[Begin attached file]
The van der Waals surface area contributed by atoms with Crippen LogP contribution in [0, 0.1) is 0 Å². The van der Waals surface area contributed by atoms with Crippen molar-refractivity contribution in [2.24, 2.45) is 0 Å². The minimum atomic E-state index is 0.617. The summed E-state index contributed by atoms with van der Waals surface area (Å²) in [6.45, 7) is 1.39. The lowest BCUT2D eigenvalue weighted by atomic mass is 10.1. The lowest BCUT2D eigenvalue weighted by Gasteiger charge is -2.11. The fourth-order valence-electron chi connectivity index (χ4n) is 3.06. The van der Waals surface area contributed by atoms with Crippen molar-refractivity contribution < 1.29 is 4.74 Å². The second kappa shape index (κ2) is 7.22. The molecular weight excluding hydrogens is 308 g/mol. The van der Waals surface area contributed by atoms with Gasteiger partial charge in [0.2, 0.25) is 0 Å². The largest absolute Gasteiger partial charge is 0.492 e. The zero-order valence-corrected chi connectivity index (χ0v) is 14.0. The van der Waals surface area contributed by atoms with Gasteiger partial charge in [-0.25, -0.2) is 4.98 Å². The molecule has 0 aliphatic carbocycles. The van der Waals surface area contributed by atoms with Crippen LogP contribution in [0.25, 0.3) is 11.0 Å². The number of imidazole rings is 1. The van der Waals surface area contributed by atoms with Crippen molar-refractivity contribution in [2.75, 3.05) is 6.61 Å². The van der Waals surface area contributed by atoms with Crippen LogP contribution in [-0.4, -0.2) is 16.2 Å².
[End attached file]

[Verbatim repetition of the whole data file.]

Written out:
The van der Waals surface area contributed by atoms with Crippen LogP contribution in [0, 0.1) is 0 Å². The van der Waals surface area contributed by atoms with Crippen molar-refractivity contribution in [2.24, 2.45) is 0 Å². The minimum atomic E-state index is 0.617. The summed E-state index contributed by atoms with van der Waals surface area (Å²) in [6.45, 7) is 1.39. The lowest BCUT2D eigenvalue weighted by atomic mass is 10.1. The lowest BCUT2D eigenvalue weighted by Gasteiger charge is -2.11. The fourth-order valence-electron chi connectivity index (χ4n) is 3.06. The van der Waals surface area contributed by atoms with Crippen molar-refractivity contribution < 1.29 is 4.74 Å². The second kappa shape index (κ2) is 7.22. The molecular weight excluding hydrogens is 308 g/mol. The van der Waals surface area contributed by atoms with Gasteiger partial charge in [0.2, 0.25) is 0 Å². The largest absolute Gasteiger partial charge is 0.492 e. The zero-order valence-corrected chi connectivity index (χ0v) is 14.0. The van der Waals surface area contributed by atoms with Gasteiger partial charge in [-0.25, -0.2) is 4.98 Å². The molecule has 0 aliphatic carbocycles. The van der Waals surface area contributed by atoms with Crippen LogP contribution in [0.25, 0.3) is 11.0 Å². The number of imidazole rings is 1. The van der Waals surface area contributed by atoms with Crippen molar-refractivity contribution in [2.75, 3.05) is 6.61 Å². The van der Waals surface area contributed by atoms with Crippen LogP contribution in [-0.4, -0.2) is 16.2 Å².